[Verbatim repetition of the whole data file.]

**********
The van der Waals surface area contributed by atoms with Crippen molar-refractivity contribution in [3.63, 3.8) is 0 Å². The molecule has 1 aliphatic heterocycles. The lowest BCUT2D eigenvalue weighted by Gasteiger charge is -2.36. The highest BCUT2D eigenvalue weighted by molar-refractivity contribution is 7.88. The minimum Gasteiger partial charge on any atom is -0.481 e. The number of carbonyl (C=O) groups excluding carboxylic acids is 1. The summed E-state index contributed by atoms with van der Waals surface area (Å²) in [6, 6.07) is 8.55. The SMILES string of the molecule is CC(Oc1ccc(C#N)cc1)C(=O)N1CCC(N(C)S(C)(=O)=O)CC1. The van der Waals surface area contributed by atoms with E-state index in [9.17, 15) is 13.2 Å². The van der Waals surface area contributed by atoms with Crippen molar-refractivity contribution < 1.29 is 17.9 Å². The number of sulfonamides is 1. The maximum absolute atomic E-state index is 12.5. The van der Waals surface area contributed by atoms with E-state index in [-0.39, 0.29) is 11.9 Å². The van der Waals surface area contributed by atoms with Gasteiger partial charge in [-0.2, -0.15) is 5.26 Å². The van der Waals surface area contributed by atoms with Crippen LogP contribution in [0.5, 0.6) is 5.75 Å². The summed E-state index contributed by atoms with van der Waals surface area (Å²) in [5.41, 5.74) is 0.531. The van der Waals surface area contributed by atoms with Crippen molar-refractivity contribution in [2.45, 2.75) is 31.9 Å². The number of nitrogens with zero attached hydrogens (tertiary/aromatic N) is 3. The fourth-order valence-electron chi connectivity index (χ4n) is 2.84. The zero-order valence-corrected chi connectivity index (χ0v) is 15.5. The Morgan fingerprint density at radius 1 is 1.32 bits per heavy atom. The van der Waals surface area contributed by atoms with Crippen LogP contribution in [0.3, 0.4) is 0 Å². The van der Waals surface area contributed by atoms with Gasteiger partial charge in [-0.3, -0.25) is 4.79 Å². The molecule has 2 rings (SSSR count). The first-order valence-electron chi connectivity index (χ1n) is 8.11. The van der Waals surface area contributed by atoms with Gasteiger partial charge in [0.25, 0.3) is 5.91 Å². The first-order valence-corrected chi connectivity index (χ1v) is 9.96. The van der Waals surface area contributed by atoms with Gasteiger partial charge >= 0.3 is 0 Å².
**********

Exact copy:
The van der Waals surface area contributed by atoms with Crippen molar-refractivity contribution in [3.63, 3.8) is 0 Å². The molecule has 1 aliphatic heterocycles. The lowest BCUT2D eigenvalue weighted by Gasteiger charge is -2.36. The highest BCUT2D eigenvalue weighted by molar-refractivity contribution is 7.88. The minimum Gasteiger partial charge on any atom is -0.481 e. The number of carbonyl (C=O) groups excluding carboxylic acids is 1. The summed E-state index contributed by atoms with van der Waals surface area (Å²) in [6, 6.07) is 8.55. The SMILES string of the molecule is CC(Oc1ccc(C#N)cc1)C(=O)N1CCC(N(C)S(C)(=O)=O)CC1. The van der Waals surface area contributed by atoms with E-state index in [9.17, 15) is 13.2 Å². The van der Waals surface area contributed by atoms with Crippen molar-refractivity contribution < 1.29 is 17.9 Å². The number of sulfonamides is 1. The maximum absolute atomic E-state index is 12.5. The van der Waals surface area contributed by atoms with E-state index in [-0.39, 0.29) is 11.9 Å². The van der Waals surface area contributed by atoms with Gasteiger partial charge in [-0.2, -0.15) is 5.26 Å². The van der Waals surface area contributed by atoms with Crippen LogP contribution in [0.5, 0.6) is 5.75 Å². The summed E-state index contributed by atoms with van der Waals surface area (Å²) in [5.41, 5.74) is 0.531. The van der Waals surface area contributed by atoms with Crippen molar-refractivity contribution in [2.45, 2.75) is 31.9 Å². The number of nitrogens with zero attached hydrogens (tertiary/aromatic N) is 3. The fourth-order valence-electron chi connectivity index (χ4n) is 2.84. The zero-order valence-corrected chi connectivity index (χ0v) is 15.5. The Morgan fingerprint density at radius 1 is 1.32 bits per heavy atom. The van der Waals surface area contributed by atoms with Crippen LogP contribution in [0.3, 0.4) is 0 Å². The van der Waals surface area contributed by atoms with Gasteiger partial charge in [-0.3, -0.25) is 4.79 Å². The molecule has 2 rings (SSSR count). The first-order valence-electron chi connectivity index (χ1n) is 8.11. The van der Waals surface area contributed by atoms with Gasteiger partial charge in [0.25, 0.3) is 5.91 Å². The first-order valence-corrected chi connectivity index (χ1v) is 9.96. The van der Waals surface area contributed by atoms with Gasteiger partial charge >= 0.3 is 0 Å².